1. Israeli military cooperation with Azerbaijan “complicates U.S. efforts to dampen Israeli-Iranian tensions.” When did “dampening tensions” become the goal of U.S. policy toward Iran? The President did not say he wanted to “dampen tensions”; he said a nuclear Iran is unacceptable to the United States. But if lowering the volume were the goal, there were two ways to go about it – one by reassuring Israel, the other by reassuring Iran. Exposing Israeli defense choices and publicly mocking its capabilities (see below) just reassures Iran. Why would this be the Administration’s choice?

2. Israeli-Azeri cooperation requires that U.S. military planners “must now plan not only for a war scenario that includes the Persian Gulf – but one that could include the Caucasus. What is true for American military planners is equally true for the Iranians – and there is something to be said for making your adversary worry that there is more than one avenue of attack. Through America’s obvious irritation with Israel and the exposure of Israeli assets in a third country, the administration is choosing to provide Iran with information it can use, to the detriment of Israel. Why would this be the Administration’s choice?

3. The US finds surveillance of both our adversaries and our friends irritating. “We’re watching what Iran does closely… but we are now watching what Israel is doing in Azerbaijan. And we are not happy about it.” How Iran must appreciate the conflation of the two countries: an Israel that makes its patron America unhappy is a country that can be harassed, boycotted, and delegitimized with less fear of an American response than a country that believes its patron is also its friend – a friend that “has its back.” Why would the Administration want to give Iran this impression?

4. The Iranians do not have to worry about Israel’s refueling capability, which was described as “pretty minimal.” Israel is also, according to “military planners”, “just not very good at it.” That is true mainly because Israel’s enemies are so close, but if the U.S. can quash Israeli-Azeri military cooperation, the Iranians will not have much to fear from an Israeli air strike. Why would the administration want to reassure the Iranians on this point?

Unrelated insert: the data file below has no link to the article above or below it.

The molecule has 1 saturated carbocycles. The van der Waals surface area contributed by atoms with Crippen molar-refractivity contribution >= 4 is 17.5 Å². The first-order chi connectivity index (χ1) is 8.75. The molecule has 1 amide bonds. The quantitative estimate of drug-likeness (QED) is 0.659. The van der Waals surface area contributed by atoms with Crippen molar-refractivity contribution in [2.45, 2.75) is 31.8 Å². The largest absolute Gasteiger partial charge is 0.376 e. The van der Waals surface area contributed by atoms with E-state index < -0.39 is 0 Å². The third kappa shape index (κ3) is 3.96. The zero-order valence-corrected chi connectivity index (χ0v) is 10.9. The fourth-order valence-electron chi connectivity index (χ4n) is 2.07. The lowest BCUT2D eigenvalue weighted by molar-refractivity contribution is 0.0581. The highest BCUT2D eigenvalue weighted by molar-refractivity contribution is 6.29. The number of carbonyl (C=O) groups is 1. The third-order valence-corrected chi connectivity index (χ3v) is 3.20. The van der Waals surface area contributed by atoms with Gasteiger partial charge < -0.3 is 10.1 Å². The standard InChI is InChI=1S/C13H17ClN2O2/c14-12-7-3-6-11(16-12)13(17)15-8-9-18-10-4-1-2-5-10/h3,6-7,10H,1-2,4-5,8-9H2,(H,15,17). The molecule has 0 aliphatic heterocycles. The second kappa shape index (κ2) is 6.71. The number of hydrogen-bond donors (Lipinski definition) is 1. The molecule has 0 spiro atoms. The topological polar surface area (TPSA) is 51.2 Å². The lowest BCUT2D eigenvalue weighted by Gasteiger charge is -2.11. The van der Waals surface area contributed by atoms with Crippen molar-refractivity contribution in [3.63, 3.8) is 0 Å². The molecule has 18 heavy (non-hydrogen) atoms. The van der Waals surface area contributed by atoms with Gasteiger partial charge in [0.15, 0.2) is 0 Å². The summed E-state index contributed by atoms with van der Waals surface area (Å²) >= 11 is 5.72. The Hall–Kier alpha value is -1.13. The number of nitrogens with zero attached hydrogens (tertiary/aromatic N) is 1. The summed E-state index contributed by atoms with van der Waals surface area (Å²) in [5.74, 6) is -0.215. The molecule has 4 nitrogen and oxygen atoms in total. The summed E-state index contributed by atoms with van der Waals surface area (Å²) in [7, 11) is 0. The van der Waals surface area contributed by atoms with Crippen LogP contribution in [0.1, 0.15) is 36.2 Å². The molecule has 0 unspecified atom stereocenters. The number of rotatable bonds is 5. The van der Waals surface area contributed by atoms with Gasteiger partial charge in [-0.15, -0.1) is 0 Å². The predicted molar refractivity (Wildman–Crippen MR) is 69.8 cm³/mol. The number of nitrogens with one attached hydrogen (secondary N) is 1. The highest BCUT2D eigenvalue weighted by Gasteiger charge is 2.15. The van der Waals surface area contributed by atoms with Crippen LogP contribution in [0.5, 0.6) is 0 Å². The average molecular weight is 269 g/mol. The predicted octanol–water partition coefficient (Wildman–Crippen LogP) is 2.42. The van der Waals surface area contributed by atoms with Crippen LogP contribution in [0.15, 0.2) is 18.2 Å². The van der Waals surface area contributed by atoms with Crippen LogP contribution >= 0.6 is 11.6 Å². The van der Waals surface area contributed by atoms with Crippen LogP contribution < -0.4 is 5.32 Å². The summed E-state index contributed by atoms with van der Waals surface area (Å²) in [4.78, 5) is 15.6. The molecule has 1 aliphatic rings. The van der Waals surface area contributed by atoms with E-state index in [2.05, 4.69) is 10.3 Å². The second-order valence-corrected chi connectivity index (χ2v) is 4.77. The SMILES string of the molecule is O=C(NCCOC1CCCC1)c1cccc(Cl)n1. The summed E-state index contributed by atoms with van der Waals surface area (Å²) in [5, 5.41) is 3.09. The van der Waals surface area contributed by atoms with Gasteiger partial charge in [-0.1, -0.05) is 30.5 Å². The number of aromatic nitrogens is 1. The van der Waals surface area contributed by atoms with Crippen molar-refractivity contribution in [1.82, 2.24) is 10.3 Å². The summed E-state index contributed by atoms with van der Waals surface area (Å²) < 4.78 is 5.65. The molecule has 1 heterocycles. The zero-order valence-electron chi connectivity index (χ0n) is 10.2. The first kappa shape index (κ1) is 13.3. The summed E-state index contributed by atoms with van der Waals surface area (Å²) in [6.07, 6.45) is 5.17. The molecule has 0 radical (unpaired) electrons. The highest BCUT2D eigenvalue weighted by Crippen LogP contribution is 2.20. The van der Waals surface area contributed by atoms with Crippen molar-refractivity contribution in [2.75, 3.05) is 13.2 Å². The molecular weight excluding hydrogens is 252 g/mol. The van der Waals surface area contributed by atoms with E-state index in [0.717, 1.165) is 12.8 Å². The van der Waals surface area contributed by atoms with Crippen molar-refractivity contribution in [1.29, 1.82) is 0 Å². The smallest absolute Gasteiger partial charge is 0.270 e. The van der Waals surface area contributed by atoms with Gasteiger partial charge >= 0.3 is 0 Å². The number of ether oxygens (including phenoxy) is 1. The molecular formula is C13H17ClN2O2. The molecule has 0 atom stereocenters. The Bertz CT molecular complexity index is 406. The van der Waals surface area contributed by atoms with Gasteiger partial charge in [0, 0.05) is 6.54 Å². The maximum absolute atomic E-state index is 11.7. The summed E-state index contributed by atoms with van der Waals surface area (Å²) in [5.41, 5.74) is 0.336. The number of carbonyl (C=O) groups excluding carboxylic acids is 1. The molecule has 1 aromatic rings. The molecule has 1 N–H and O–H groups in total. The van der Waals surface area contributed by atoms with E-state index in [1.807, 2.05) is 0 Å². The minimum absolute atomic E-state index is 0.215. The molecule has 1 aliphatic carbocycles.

5. Turkey’s irritation with the Israeli-Azeri relationship has the ear of American “senior officials.” The Turkish government threw over a long and bilaterally beneficial relationship with Israel to polish its pro-Arab and pro-Islamist bona fides. Its Prime Minister is a booster of Hamas, does big business with Iran, and has offered up a blood libel against the IDF. Turkey also has plans for regional hegemony in Central Asia, hence its irritation with Azerbaijan for daring to have a relationship with Israel. It is unclear from the article how the U.S. government responds to Turkey’s concerns, but PM Erdogan appears to be President Obama’s “go to guy” in the region and the President was fawning over him in Seoul last week. Does this suggest an answer at Israel’s expense?

6. Azerbaijan is not a sovereign country; it is simply a puppet of whoever comes with the money. “The Israelis have bought an airfield, and the airfield is called Azerbaijan,” according to a “senior administration official.” Iran and Azerbaijan have serious border and ethnic issues, and it is much to Iran’s benefit to find that the U.S. does not think much of its northern neighbor. While Azerbaijan is certainly not a paragon of democracy, neither should it be the object of derision because it turns to Israel for support. The U.S. is supporting a wide variety of less-than-adorable governments, including the one in Afghanistan – which we are supporting with American blood. Why are Israel’s limited choices for alliances ridiculed, while the administration insists that Hamid Karzai – and Mahmoud Ahmadinejad and Vladimir Putin for that matter – are legitimate rulers because the President wants to work with them?

Shoshana Bryen

Iranian, Tajik, Pakistani, Afghan Presidents to Meet in Tajikistan

Sunday, March 25th, 2012

The Iranian Mehr news agency reports that Iranian President Mahmoud Ahmadinejad has arrived in the Tajik capital of Dushanbe on Saturday to attend the ancient Persian New Year (Noruz) festivities, which are being held on Sunday.

The occasion is celebrated in Iran, Turkey, Turkmenistan, Kazakhstan, Albania, Kyrgyzstan, India, Afghanistan, Macedonia, Azerbaijan, and Tajikistan.

The presidents of Iran, Tajikistan, and Afghanistan will attend a trilateral summit in Dushanbe on Sunday. In addition, the three presidents will hold a joint meeting with the Pakistani president on the same day to discuss issues facing Afghanistan.

Jewish Press News Briefs

Azerbaijan Arrests 22 in Iran Terror Plot

Wednesday, March 14th, 2012